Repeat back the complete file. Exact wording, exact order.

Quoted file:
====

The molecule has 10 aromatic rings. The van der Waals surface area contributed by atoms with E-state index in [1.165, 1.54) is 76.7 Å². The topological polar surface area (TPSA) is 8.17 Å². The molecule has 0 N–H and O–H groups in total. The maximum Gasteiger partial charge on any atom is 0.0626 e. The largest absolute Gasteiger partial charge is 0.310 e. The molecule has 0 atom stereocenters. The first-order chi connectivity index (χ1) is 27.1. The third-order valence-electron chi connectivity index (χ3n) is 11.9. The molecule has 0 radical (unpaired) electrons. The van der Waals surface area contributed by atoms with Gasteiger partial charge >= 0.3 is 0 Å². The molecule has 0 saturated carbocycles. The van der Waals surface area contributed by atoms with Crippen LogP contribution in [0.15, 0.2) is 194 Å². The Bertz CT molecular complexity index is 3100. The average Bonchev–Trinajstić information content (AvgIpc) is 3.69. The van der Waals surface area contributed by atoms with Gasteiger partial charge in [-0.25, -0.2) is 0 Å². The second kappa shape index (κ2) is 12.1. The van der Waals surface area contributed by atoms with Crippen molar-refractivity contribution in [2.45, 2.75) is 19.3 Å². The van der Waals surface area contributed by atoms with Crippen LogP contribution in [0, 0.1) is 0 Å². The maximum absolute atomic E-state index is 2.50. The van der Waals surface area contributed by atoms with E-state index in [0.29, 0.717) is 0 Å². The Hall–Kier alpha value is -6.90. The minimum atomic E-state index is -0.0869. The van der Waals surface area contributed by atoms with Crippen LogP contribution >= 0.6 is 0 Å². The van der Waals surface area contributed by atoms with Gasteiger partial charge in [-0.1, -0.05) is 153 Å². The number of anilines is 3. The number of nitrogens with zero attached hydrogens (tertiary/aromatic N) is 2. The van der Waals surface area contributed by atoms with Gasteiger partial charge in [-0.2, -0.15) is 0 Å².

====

The molecule has 10 aromatic rings. The van der Waals surface area contributed by atoms with E-state index in [1.165, 1.54) is 76.7 Å². The topological polar surface area (TPSA) is 8.17 Å². The molecule has 0 N–H and O–H groups in total. The maximum Gasteiger partial charge on any atom is 0.0626 e. The largest absolute Gasteiger partial charge is 0.310 e. The molecule has 0 atom stereocenters. The first-order chi connectivity index (χ1) is 27.1. The third-order valence-electron chi connectivity index (χ3n) is 11.9. The molecule has 0 radical (unpaired) electrons. The van der Waals surface area contributed by atoms with Gasteiger partial charge >= 0.3 is 0 Å². The molecule has 0 saturated carbocycles. The van der Waals surface area contributed by atoms with Crippen LogP contribution in [0.15, 0.2) is 194 Å². The Bertz CT molecular complexity index is 3100. The average Bonchev–Trinajstić information content (AvgIpc) is 3.69. The van der Waals surface area contributed by atoms with Gasteiger partial charge in [-0.25, -0.2) is 0 Å². The second kappa shape index (κ2) is 12.1. The van der Waals surface area contributed by atoms with Crippen molar-refractivity contribution in [2.45, 2.75) is 19.3 Å². The van der Waals surface area contributed by atoms with Crippen LogP contribution in [0, 0.1) is 0 Å². The maximum absolute atomic E-state index is 2.50. The van der Waals surface area contributed by atoms with E-state index in [0.29, 0.717) is 0 Å². The Hall–Kier alpha value is -6.90. The minimum atomic E-state index is -0.0869. The van der Waals surface area contributed by atoms with Crippen LogP contribution >= 0.6 is 0 Å². The van der Waals surface area contributed by atoms with Gasteiger partial charge in [-0.1, -0.05) is 153 Å². The number of anilines is 3. The number of nitrogens with zero attached hydrogens (tertiary/aromatic N) is 2. The van der Waals surface area contributed by atoms with Gasteiger partial charge in [-0.2, -0.15) is 0 Å².